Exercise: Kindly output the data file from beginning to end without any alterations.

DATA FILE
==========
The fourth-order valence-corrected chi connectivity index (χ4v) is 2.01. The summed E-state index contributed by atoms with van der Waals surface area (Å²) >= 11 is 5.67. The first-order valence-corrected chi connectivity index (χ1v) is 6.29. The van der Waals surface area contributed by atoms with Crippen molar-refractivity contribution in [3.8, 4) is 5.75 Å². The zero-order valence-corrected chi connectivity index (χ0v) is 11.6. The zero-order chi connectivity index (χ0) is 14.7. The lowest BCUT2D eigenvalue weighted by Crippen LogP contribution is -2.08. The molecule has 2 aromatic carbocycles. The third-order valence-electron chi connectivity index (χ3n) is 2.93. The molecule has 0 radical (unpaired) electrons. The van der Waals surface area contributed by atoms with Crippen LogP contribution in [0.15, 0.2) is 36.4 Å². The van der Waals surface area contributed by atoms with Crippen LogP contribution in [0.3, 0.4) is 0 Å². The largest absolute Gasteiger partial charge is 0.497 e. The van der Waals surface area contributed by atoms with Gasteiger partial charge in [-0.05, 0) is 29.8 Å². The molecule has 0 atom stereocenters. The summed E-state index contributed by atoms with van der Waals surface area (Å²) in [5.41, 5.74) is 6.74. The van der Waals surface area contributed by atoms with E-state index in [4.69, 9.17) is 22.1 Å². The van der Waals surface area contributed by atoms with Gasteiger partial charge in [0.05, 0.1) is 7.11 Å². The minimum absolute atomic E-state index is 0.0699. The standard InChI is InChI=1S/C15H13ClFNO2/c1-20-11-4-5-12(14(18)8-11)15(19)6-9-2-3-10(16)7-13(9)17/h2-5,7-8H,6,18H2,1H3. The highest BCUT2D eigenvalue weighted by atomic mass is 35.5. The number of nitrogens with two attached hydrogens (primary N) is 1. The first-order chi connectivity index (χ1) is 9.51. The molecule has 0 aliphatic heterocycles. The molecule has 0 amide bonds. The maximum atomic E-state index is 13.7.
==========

The fourth-order valence-corrected chi connectivity index (χ4v) is 2.01. The summed E-state index contributed by atoms with van der Waals surface area (Å²) >= 11 is 5.67. The first-order valence-corrected chi connectivity index (χ1v) is 6.29. The van der Waals surface area contributed by atoms with Crippen molar-refractivity contribution in [3.8, 4) is 5.75 Å². The zero-order valence-corrected chi connectivity index (χ0v) is 11.6. The zero-order chi connectivity index (χ0) is 14.7. The lowest BCUT2D eigenvalue weighted by Crippen LogP contribution is -2.08. The molecule has 2 aromatic carbocycles. The third-order valence-electron chi connectivity index (χ3n) is 2.93. The molecule has 0 radical (unpaired) electrons. The van der Waals surface area contributed by atoms with Crippen LogP contribution in [0.15, 0.2) is 36.4 Å². The van der Waals surface area contributed by atoms with Crippen LogP contribution in [0.3, 0.4) is 0 Å². The largest absolute Gasteiger partial charge is 0.497 e. The van der Waals surface area contributed by atoms with Gasteiger partial charge in [-0.05, 0) is 29.8 Å². The molecule has 0 atom stereocenters. The summed E-state index contributed by atoms with van der Waals surface area (Å²) in [5.41, 5.74) is 6.74. The van der Waals surface area contributed by atoms with E-state index in [4.69, 9.17) is 22.1 Å². The van der Waals surface area contributed by atoms with Gasteiger partial charge in [0.05, 0.1) is 7.11 Å². The minimum absolute atomic E-state index is 0.0699. The standard InChI is InChI=1S/C15H13ClFNO2/c1-20-11-4-5-12(14(18)8-11)15(19)6-9-2-3-10(16)7-13(9)17/h2-5,7-8H,6,18H2,1H3. The highest BCUT2D eigenvalue weighted by atomic mass is 35.5. The number of nitrogens with two attached hydrogens (primary N) is 1. The first-order chi connectivity index (χ1) is 9.51. The molecule has 0 aliphatic heterocycles. The molecule has 0 amide bonds. The maximum atomic E-state index is 13.7.